The Tankwa Toolbox Project

Reading at a Children’s Book Network workshop in Clanwilliam in 2014

I first met Lesley Beake in 2011 in an airy loft in Clanwilliam, overlooking the Cederberg Mountains. It was both early days for Lesley’s educational charity Children’s Book Network (CBN), and the start of my Masters fieldwork at the University of Cape Town. When I quietly confessed to Lesley (out of the earshot of my academic supervisor) that I was worried I might not actually find any stone tools, Lesley offered an understanding smile and immediately set about recruiting me for CBN’s upcoming children’s workshops. Ten years, tens of thousands of artefacts and many workshops later, Lesley and I are embarking on a new collaboration between CBN and the TANKwA Project, creating educational toolboxes containing 3D printed artefacts and stories to inspire children to think about the science of archaeology and people in the ancient past.

Lesley Beake, Director of NPO Children’s Book Network and children’s author. Lesley also teaches writing courses.

Children’s Book Network is a not-for-profit organization based in South Africa that aims to bring books to children and encourage reading, especially in under-privileged communities. Lesley is an award-winning author of books for young people with a long-standing interest in archaeology which has featured in many of her books. CBN has pioneered the creation of Toolboxes, bringing together books (both fiction and non-fiction), educational resources and creative activities to engage young readers on various themes. Following the success of the first Red Toolbox on the theme of Books and Stories, the Blue Toolbox currently under development takes up the big ideas of Time and Landscape. The new Tankwa Toolbox will form a part of the Blue Toolbox, as well as serving as a stand-alone resource.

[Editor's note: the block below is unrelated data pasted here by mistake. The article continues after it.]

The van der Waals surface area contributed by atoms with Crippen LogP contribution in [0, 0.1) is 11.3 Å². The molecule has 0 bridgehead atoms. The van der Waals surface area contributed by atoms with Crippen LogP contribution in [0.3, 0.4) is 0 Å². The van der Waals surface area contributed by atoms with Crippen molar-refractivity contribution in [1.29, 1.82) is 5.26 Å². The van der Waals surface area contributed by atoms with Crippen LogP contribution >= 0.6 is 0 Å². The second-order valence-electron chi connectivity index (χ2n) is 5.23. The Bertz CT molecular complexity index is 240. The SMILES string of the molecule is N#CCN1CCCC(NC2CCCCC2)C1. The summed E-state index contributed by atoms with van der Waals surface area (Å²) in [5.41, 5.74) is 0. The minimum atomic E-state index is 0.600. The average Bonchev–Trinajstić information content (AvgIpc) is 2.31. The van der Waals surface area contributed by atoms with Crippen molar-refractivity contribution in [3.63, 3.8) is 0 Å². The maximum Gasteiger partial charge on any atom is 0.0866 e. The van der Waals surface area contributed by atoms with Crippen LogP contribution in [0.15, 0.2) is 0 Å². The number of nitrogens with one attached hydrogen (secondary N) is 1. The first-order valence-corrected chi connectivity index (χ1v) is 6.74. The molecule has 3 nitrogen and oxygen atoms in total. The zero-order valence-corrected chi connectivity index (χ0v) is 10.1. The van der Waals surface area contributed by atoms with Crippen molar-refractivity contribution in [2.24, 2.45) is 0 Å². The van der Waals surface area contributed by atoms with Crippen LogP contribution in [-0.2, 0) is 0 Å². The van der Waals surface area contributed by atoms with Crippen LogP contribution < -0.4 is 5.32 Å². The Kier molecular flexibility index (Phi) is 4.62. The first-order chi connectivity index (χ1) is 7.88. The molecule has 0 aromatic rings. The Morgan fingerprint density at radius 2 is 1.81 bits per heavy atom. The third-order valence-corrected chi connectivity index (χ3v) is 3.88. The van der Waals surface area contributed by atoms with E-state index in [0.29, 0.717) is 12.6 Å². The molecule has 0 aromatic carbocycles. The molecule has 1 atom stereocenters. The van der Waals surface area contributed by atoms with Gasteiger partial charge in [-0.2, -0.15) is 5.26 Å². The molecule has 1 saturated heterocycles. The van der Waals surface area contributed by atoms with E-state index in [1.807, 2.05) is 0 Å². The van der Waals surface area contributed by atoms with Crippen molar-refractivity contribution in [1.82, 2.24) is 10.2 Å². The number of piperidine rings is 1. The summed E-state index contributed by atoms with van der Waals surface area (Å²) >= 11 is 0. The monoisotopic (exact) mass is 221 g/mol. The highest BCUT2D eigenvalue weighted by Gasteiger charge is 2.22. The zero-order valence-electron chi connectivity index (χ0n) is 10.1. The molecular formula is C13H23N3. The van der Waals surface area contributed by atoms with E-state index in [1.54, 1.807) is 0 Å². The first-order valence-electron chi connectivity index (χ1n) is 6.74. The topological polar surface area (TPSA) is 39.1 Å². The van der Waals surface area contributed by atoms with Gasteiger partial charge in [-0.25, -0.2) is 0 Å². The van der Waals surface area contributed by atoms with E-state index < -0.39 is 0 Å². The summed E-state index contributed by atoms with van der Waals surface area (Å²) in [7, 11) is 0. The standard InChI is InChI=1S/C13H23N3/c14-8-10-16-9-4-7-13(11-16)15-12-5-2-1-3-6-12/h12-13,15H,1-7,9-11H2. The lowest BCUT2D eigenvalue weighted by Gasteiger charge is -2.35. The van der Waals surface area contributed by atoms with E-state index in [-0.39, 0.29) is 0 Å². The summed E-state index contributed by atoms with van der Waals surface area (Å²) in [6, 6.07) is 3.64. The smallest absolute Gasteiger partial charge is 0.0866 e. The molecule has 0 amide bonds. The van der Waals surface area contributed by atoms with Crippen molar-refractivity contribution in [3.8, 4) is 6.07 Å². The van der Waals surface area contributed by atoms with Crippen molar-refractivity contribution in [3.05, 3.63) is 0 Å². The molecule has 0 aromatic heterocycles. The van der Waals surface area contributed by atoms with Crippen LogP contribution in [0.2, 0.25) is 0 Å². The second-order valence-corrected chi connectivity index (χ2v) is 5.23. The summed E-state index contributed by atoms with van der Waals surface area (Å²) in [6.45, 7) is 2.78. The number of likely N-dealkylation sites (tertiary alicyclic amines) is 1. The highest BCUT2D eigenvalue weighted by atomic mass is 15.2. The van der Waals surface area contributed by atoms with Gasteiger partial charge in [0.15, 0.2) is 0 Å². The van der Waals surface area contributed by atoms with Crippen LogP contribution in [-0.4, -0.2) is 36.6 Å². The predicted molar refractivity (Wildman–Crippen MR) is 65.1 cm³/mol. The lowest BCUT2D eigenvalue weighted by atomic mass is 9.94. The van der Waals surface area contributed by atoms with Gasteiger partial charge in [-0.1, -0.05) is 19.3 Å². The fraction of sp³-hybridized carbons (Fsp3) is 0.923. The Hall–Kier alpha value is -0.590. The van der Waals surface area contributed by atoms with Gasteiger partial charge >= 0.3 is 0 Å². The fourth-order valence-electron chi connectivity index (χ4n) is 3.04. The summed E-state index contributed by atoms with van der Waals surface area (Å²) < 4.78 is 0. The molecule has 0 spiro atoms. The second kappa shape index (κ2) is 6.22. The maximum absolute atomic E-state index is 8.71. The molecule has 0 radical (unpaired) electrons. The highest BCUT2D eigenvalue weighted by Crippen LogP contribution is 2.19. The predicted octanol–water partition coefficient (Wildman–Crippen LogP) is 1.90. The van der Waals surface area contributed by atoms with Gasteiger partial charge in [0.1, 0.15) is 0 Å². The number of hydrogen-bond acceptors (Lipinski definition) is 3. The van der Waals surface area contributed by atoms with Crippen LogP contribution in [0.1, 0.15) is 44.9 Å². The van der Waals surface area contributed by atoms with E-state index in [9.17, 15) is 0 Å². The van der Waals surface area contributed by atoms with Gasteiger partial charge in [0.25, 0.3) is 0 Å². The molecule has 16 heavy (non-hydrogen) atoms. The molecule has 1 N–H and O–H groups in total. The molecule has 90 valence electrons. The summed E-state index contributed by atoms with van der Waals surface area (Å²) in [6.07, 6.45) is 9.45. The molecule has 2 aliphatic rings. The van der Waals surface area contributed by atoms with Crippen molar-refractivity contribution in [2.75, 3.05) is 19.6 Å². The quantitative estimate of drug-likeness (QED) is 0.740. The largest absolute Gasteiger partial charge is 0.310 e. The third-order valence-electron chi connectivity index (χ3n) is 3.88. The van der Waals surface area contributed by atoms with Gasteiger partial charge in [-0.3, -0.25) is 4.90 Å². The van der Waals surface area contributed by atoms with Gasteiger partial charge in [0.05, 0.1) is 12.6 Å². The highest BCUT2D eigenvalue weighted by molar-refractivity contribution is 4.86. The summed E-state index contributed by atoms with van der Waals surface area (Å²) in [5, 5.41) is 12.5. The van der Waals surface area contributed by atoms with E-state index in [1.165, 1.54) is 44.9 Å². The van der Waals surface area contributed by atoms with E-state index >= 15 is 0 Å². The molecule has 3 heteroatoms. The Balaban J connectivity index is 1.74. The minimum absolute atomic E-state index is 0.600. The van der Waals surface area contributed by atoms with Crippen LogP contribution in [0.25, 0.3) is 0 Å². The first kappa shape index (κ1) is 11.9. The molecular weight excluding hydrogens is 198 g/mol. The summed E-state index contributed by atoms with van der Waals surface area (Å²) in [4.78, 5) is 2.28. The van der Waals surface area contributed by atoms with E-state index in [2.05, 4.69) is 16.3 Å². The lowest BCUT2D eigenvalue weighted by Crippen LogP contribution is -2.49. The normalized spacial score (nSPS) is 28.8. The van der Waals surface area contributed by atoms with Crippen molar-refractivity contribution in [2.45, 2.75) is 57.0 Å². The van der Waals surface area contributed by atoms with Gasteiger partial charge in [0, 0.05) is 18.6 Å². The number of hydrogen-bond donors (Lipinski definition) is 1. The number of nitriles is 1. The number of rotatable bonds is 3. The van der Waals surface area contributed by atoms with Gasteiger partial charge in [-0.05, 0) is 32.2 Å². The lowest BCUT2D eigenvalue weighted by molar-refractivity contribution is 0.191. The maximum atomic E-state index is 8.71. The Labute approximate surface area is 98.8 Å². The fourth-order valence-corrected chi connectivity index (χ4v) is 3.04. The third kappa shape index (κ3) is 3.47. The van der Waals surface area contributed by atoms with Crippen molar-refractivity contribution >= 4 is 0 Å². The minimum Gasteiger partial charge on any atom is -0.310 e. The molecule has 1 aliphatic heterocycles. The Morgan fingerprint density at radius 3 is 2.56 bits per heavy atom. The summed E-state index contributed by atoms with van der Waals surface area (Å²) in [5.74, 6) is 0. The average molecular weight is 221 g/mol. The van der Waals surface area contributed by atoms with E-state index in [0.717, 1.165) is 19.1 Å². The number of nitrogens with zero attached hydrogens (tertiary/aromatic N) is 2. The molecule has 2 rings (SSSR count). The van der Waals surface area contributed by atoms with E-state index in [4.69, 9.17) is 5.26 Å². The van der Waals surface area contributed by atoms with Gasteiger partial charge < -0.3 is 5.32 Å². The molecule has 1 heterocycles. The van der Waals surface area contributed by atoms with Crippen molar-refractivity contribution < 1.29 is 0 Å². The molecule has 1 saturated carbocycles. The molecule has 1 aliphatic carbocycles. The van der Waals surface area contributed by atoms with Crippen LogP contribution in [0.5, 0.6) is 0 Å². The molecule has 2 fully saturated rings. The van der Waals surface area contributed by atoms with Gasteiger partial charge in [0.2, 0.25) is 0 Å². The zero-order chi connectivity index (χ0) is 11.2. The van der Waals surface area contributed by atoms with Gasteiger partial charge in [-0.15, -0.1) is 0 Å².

The Blue Toolbox contains a range of non-fiction and story books about time and landscape.
‘Hap’ is Lesley’s award-winning novel about a present-day teenager’s experience on an archaeological dig which connects her with an ancient girl, like her.

Archaeology is particularly well-suited to public outreach since it draws on a deeply-rooted curiosity in us all about our origins – especially important in South Africa given its deep and complex human history. My archaeology activities at previous CBN workshops have ranged from building human timelines to grasp the depth of time, to filling jars with layers to understand principles of stratigraphy. Other creative projects drawing on archaeology for inspiration include creating paintings inspired by the rock art of the nearby Cederberg using ochre paint, making music with rock gongs (ringing rocks from the Karoo), and telling stories based on San mythology with shadow puppets. In the age of Covid when hands-on outreach is much harder to implement, Toolboxes offer a new way of bringing science and stories to children at both local and global scales.

Archaeology in a jar – learning about layers and time
Shadow puppet storytelling (photo from August 2014)
Painting ‘rock art’ with ochre paint (photo from July 2015)

The TANKwA Project was delighted to welcome a small group of learners from Elandsvlei Primary School to the main field site in May 2021. The students learnt about the process of doing archaeology and saw first-hand the stone artefacts left behind by past hunter-gatherers who lived in the Tankwa Karoo on a very windy hilltop. Unfortunately, site visits like this are difficult logistically to arrange, as well as posing ethical issues of stewardship since many artefacts lie exposed and vulnerable on the land surface. To extend the reach of our research, the target audience for the Tankwa Toolboxes are the young people growing up in the desolate but beautiful Tankwa Karoo landscape. These farming children appreciate the remoteness, harsh climate and scarcity of water in a way that parallels the experience of ancient hunter-gatherers who struggled to survive in the stony desert. Furthermore, they are the descendants of the San people, with one child even telling us about how his grandfather used to chip stone into tools.

3D prints are a useful teaching aid.
A 3D printed replica point. Each artefact in the toolbox has a story.

We are fortunate to have access to a 3D resin printer to print our own tools (using plant-based, rather than plastic) resin. We are aiming to roll out our first toolboxes in mid-2022. As well as providing the toolboxes to schools in the Tankwa region for free, we hope to sell them for a small amount to cover costs, both at regional tourist hotspots in South Africa and more widely in Europe. Look out for more updates as the project progresses.

Prototype 3D prints for the Tankwa Toolbox. They still need a bit of perfecting, and we plan to paint them to look realistic as well.
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